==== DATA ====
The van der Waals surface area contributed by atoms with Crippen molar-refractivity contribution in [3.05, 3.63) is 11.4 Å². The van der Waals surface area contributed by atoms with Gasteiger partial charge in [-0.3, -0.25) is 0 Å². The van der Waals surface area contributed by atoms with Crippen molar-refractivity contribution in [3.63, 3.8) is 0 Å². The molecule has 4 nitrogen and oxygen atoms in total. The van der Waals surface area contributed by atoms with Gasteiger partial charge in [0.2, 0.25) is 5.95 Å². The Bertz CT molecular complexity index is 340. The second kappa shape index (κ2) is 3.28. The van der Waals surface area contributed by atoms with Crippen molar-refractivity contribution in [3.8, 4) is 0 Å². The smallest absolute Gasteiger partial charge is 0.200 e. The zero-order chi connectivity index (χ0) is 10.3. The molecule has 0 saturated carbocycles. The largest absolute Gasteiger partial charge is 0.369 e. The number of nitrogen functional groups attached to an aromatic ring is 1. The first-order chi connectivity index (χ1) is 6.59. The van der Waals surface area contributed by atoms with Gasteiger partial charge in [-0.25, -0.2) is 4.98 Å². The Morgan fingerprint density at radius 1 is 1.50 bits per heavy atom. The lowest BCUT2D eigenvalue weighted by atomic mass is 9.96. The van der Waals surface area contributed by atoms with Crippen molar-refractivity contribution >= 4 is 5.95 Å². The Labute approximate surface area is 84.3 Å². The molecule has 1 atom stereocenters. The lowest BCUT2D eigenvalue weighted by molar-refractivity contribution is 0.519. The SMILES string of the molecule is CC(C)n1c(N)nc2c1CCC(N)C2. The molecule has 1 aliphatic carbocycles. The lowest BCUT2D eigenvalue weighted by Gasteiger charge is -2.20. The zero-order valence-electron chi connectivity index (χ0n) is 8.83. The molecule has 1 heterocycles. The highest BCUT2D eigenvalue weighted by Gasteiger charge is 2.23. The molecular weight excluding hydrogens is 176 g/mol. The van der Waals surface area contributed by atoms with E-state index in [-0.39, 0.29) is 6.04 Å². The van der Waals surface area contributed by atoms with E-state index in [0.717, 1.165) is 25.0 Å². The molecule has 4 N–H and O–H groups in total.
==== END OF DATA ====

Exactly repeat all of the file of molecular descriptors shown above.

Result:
The van der Waals surface area contributed by atoms with Crippen molar-refractivity contribution in [3.05, 3.63) is 11.4 Å². The van der Waals surface area contributed by atoms with Gasteiger partial charge in [-0.3, -0.25) is 0 Å². The van der Waals surface area contributed by atoms with Crippen molar-refractivity contribution in [3.63, 3.8) is 0 Å². The molecule has 4 nitrogen and oxygen atoms in total. The van der Waals surface area contributed by atoms with Gasteiger partial charge in [0.2, 0.25) is 5.95 Å². The Bertz CT molecular complexity index is 340. The second kappa shape index (κ2) is 3.28. The van der Waals surface area contributed by atoms with Crippen molar-refractivity contribution in [3.8, 4) is 0 Å². The smallest absolute Gasteiger partial charge is 0.200 e. The zero-order chi connectivity index (χ0) is 10.3. The molecule has 0 saturated carbocycles. The largest absolute Gasteiger partial charge is 0.369 e. The number of nitrogen functional groups attached to an aromatic ring is 1. The first-order chi connectivity index (χ1) is 6.59. The van der Waals surface area contributed by atoms with Gasteiger partial charge in [-0.25, -0.2) is 4.98 Å². The Morgan fingerprint density at radius 1 is 1.50 bits per heavy atom. The lowest BCUT2D eigenvalue weighted by atomic mass is 9.96. The van der Waals surface area contributed by atoms with Crippen molar-refractivity contribution >= 4 is 5.95 Å². The Labute approximate surface area is 84.3 Å². The molecule has 1 atom stereocenters. The lowest BCUT2D eigenvalue weighted by molar-refractivity contribution is 0.519. The SMILES string of the molecule is CC(C)n1c(N)nc2c1CCC(N)C2. The molecule has 1 aliphatic carbocycles. The lowest BCUT2D eigenvalue weighted by Gasteiger charge is -2.20. The zero-order valence-electron chi connectivity index (χ0n) is 8.83. The molecule has 1 heterocycles. The highest BCUT2D eigenvalue weighted by Gasteiger charge is 2.23. The molecular weight excluding hydrogens is 176 g/mol. The van der Waals surface area contributed by atoms with E-state index in [-0.39, 0.29) is 6.04 Å². The van der Waals surface area contributed by atoms with E-state index in [0.717, 1.165) is 25.0 Å². The molecule has 4 N–H and O–H groups in total.